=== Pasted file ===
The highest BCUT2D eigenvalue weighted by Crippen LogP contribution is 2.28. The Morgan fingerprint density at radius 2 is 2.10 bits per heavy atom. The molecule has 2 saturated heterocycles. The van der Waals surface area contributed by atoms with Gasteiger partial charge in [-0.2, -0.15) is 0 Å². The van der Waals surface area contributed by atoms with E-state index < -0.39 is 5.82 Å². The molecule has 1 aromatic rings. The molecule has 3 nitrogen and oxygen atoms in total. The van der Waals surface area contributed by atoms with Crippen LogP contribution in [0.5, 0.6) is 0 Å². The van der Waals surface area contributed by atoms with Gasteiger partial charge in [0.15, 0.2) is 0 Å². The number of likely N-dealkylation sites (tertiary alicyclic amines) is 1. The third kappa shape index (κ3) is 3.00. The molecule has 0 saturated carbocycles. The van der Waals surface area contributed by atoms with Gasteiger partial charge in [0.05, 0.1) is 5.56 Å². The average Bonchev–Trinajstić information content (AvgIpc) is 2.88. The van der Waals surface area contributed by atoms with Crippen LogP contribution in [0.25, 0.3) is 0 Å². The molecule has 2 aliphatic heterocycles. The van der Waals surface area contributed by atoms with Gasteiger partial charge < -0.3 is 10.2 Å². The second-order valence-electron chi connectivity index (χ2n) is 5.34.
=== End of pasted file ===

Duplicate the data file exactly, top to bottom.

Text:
The highest BCUT2D eigenvalue weighted by Crippen LogP contribution is 2.28. The Morgan fingerprint density at radius 2 is 2.10 bits per heavy atom. The molecule has 2 saturated heterocycles. The van der Waals surface area contributed by atoms with Gasteiger partial charge in [-0.2, -0.15) is 0 Å². The van der Waals surface area contributed by atoms with E-state index < -0.39 is 5.82 Å². The molecule has 1 aromatic rings. The molecule has 3 nitrogen and oxygen atoms in total. The van der Waals surface area contributed by atoms with Crippen LogP contribution in [0.5, 0.6) is 0 Å². The van der Waals surface area contributed by atoms with Gasteiger partial charge in [0.15, 0.2) is 0 Å². The number of likely N-dealkylation sites (tertiary alicyclic amines) is 1. The third kappa shape index (κ3) is 3.00. The molecule has 0 saturated carbocycles. The van der Waals surface area contributed by atoms with Gasteiger partial charge in [0.05, 0.1) is 5.56 Å². The average Bonchev–Trinajstić information content (AvgIpc) is 2.88. The van der Waals surface area contributed by atoms with Crippen LogP contribution in [0.25, 0.3) is 0 Å². The molecule has 2 aliphatic heterocycles. The van der Waals surface area contributed by atoms with Gasteiger partial charge < -0.3 is 10.2 Å². The second-order valence-electron chi connectivity index (χ2n) is 5.34.